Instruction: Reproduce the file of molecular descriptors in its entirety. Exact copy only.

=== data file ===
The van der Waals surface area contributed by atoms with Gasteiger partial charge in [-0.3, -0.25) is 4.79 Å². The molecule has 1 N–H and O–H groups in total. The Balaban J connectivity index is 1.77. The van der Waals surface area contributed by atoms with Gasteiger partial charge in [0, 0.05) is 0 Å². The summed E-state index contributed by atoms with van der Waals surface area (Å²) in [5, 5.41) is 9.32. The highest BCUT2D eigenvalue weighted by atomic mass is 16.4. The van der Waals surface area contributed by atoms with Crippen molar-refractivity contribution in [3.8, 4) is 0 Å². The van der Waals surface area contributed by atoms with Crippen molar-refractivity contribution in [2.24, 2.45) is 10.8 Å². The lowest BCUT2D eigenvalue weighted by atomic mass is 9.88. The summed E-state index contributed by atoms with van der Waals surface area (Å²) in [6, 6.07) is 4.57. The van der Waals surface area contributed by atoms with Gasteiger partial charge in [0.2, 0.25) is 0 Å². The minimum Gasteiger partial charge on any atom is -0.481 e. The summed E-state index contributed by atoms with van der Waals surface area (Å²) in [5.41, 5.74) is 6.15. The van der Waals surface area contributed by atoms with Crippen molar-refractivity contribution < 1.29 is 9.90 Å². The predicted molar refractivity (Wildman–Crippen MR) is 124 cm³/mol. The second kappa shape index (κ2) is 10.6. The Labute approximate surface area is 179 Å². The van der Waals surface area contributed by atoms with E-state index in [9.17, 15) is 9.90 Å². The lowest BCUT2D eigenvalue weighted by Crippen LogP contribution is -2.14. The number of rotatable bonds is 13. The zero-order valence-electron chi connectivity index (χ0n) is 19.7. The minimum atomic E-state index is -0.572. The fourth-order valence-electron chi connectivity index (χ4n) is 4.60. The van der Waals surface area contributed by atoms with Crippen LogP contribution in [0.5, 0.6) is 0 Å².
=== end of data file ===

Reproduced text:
The van der Waals surface area contributed by atoms with Gasteiger partial charge in [-0.3, -0.25) is 4.79 Å². The molecule has 1 N–H and O–H groups in total. The Balaban J connectivity index is 1.77. The van der Waals surface area contributed by atoms with Gasteiger partial charge in [0, 0.05) is 0 Å². The summed E-state index contributed by atoms with van der Waals surface area (Å²) in [5, 5.41) is 9.32. The highest BCUT2D eigenvalue weighted by atomic mass is 16.4. The van der Waals surface area contributed by atoms with Crippen molar-refractivity contribution in [3.8, 4) is 0 Å². The van der Waals surface area contributed by atoms with Crippen molar-refractivity contribution in [2.24, 2.45) is 10.8 Å². The lowest BCUT2D eigenvalue weighted by atomic mass is 9.88. The summed E-state index contributed by atoms with van der Waals surface area (Å²) in [6, 6.07) is 4.57. The van der Waals surface area contributed by atoms with Gasteiger partial charge in [0.2, 0.25) is 0 Å². The minimum Gasteiger partial charge on any atom is -0.481 e. The summed E-state index contributed by atoms with van der Waals surface area (Å²) in [5.41, 5.74) is 6.15. The van der Waals surface area contributed by atoms with Crippen molar-refractivity contribution < 1.29 is 9.90 Å². The predicted molar refractivity (Wildman–Crippen MR) is 124 cm³/mol. The second kappa shape index (κ2) is 10.6. The Labute approximate surface area is 179 Å². The van der Waals surface area contributed by atoms with E-state index in [9.17, 15) is 9.90 Å². The lowest BCUT2D eigenvalue weighted by Crippen LogP contribution is -2.14. The number of rotatable bonds is 13. The zero-order valence-electron chi connectivity index (χ0n) is 19.7. The minimum atomic E-state index is -0.572. The fourth-order valence-electron chi connectivity index (χ4n) is 4.60. The van der Waals surface area contributed by atoms with Crippen LogP contribution in [0.5, 0.6) is 0 Å².